“We have a need to make sure everyone in our baseball operations department has access to the best tools to properly evaluate our players, from prospects to the players on our major league roster.  This partnership will make the evaluation process more robust for individuals at all levels of our organization and will help give us the best chance to be successful not just today, but well into the future.”

During the winter, Nats assistant general manager Bryan Minniti also talked about the team’s need for advanced analytics during an event he spoke at with Orioles general manager Dan Duquette. Minniti, who came to Washington from the Pittsburgh Pirates organization, also saw the value of combining veteran scouting with the best analytic tools possible and felt that technology would help push the organization along.

“There is no substitute for the evaluation in person that our scouts do,” he said. “However, the ability to use technology to pull together every piece of data, and use that data along with the work of our scouts, is something that we have to do as an organization to keep things moving along. We would be foolish not to use the tools available given what is at stake and the investment we make in our players.”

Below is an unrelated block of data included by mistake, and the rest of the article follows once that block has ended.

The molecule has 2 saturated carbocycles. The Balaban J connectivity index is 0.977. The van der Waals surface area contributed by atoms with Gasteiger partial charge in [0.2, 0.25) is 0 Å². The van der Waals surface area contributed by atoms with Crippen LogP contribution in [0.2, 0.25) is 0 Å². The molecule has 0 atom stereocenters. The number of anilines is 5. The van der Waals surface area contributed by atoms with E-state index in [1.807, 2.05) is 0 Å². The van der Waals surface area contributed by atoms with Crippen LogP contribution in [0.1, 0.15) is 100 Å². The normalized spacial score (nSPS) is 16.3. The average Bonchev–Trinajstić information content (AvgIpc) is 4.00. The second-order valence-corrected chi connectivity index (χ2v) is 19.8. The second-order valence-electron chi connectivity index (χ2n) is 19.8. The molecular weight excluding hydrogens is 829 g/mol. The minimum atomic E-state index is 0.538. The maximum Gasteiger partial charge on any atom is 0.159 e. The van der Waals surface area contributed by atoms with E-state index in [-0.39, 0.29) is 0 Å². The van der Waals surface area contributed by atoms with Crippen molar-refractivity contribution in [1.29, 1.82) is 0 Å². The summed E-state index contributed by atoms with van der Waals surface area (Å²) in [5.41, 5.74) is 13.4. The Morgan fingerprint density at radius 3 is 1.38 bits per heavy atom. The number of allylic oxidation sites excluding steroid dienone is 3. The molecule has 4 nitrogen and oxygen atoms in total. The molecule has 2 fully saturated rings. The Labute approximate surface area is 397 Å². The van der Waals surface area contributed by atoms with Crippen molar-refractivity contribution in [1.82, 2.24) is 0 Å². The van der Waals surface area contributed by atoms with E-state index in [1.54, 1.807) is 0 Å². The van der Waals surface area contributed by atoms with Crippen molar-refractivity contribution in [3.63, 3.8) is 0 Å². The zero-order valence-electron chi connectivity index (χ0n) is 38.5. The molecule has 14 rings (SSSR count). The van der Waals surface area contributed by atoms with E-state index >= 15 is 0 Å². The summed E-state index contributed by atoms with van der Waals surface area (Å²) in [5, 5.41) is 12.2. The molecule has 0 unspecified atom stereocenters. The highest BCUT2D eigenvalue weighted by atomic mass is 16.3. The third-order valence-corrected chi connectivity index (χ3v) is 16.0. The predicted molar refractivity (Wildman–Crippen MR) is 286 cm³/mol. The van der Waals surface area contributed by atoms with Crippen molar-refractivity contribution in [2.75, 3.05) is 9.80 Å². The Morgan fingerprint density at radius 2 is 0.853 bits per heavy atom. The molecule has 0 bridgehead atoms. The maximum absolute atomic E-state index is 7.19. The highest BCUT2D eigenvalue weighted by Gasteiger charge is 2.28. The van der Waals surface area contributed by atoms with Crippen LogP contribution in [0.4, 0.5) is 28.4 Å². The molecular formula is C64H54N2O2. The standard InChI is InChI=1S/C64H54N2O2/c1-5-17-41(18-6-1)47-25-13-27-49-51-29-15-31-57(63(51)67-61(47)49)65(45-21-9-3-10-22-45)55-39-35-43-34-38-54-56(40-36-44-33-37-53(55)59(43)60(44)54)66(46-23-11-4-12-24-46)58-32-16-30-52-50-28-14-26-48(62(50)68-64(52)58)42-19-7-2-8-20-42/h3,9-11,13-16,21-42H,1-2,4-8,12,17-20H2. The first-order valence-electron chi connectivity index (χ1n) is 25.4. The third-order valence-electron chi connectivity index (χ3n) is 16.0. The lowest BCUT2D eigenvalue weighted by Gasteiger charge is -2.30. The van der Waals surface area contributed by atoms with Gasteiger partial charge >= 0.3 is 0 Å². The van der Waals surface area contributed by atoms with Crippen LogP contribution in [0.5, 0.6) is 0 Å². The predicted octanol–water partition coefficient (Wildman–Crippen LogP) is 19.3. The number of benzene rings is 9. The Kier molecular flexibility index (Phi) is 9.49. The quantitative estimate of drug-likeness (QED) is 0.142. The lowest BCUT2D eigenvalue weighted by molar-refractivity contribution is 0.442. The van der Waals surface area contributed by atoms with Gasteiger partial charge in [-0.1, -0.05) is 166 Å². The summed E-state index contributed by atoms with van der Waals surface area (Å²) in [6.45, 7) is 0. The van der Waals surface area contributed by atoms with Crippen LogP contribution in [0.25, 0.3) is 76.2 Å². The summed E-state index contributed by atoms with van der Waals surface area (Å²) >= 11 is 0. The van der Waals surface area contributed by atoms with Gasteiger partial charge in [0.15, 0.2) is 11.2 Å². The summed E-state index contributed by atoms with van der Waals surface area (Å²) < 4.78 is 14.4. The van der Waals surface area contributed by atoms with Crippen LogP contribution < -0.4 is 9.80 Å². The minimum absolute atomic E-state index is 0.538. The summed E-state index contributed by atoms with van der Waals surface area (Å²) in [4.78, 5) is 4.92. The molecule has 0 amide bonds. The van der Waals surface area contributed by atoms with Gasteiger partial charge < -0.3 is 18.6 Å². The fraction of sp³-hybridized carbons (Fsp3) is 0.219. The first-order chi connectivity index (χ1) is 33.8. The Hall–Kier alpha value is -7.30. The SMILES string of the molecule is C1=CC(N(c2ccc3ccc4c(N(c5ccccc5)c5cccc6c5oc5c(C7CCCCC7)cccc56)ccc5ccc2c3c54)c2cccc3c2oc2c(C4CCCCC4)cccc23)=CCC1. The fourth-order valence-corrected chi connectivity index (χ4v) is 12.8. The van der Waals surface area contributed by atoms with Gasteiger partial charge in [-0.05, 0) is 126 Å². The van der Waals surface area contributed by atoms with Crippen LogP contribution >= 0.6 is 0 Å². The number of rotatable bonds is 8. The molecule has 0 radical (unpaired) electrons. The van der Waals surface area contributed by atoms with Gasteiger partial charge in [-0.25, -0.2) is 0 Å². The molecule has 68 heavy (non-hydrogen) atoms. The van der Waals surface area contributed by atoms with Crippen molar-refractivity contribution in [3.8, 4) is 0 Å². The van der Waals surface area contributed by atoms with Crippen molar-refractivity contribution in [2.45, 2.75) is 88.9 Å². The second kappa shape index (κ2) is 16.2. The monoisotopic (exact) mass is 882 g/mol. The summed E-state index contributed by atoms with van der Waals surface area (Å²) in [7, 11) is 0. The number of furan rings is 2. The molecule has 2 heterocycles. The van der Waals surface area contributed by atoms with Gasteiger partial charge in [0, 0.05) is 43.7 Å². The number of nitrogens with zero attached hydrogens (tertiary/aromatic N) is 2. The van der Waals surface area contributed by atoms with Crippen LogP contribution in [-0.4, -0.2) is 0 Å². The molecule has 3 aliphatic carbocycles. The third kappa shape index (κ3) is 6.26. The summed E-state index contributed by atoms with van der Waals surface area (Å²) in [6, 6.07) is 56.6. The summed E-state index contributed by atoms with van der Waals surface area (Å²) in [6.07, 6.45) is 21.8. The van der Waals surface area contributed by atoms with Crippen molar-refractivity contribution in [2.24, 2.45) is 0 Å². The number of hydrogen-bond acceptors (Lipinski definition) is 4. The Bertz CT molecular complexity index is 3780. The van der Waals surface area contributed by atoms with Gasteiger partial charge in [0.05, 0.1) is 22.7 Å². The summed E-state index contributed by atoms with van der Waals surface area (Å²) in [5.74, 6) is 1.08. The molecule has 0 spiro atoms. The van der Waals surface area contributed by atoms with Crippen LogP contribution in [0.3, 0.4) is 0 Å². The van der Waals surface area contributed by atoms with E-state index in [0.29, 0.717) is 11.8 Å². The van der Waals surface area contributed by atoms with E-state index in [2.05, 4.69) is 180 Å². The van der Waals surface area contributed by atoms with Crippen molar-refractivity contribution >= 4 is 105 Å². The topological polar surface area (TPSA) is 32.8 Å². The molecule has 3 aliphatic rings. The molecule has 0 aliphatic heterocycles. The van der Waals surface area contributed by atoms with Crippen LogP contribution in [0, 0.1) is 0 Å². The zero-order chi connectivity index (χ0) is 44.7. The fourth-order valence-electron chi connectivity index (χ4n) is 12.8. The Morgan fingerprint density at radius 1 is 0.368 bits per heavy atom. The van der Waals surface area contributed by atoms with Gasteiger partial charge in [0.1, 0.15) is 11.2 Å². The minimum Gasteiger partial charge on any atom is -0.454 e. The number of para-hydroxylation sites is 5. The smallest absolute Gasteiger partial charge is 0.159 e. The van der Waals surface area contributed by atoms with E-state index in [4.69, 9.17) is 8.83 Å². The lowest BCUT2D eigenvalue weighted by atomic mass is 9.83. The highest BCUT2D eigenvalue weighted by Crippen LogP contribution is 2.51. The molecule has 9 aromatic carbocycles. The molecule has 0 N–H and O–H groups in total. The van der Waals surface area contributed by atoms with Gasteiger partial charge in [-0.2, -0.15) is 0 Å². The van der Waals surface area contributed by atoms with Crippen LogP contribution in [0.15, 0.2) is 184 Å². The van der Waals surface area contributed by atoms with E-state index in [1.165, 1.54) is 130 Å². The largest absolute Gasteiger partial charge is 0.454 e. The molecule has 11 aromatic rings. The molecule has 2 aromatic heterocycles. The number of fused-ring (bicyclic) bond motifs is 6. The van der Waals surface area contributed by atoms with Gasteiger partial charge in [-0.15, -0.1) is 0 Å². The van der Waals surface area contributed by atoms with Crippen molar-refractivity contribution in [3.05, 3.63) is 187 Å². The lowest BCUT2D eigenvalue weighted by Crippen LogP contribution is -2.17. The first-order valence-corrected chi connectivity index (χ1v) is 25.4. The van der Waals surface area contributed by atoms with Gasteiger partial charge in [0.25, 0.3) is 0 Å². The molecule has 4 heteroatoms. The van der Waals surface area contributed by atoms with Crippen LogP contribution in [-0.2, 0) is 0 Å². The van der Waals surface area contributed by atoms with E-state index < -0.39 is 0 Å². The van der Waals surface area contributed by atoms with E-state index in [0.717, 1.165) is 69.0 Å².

The new system will include the use of tablets to create customized charts for all members of the baseball operations staff, and the data will be linked to video that can be downloaded almost in real time.

Bloomberg Sports is working in some form with almost every MLB club. However, the new system the Nats will use will be similar in scope to the advanced ones that the BSports team built for Theo Epstein when he joined the Chicago Cubs and for Jerry DiPoto and the Los Angeles Angels. Each has a level of security which keeps the customized analysis available only to whomever the club decides should have access.

The system—which Bloomberg Sports head Bill Squadron has demonstrated for members of the media several times over the four years the company has been in existence—can pull from over 100 years of baseball data. But most importantly, it can link data to available video in a moment’s notice. The result for the Nats will be a time savings of hourshours which their scouts and coaches can spend on the field looking at players rather than in a clubhouse or video room waiting for reports to be finished. 

“Our goal with all the work we do with MLB clubs is not to replace the human element; it’s to enhance what can be done and create a system that gives a club the best possible chance at success,” Squadron said.

That success is obviously well along now in D.C.—a place where baseball, whether it is in flashy technology or fun rising star athletes, is almost as much in bloom today as the cherry trees now flowering along the Potomac.


Jerry Milani is a Featured Columnist for Bleacher Report. All quotes were obtained first-hand.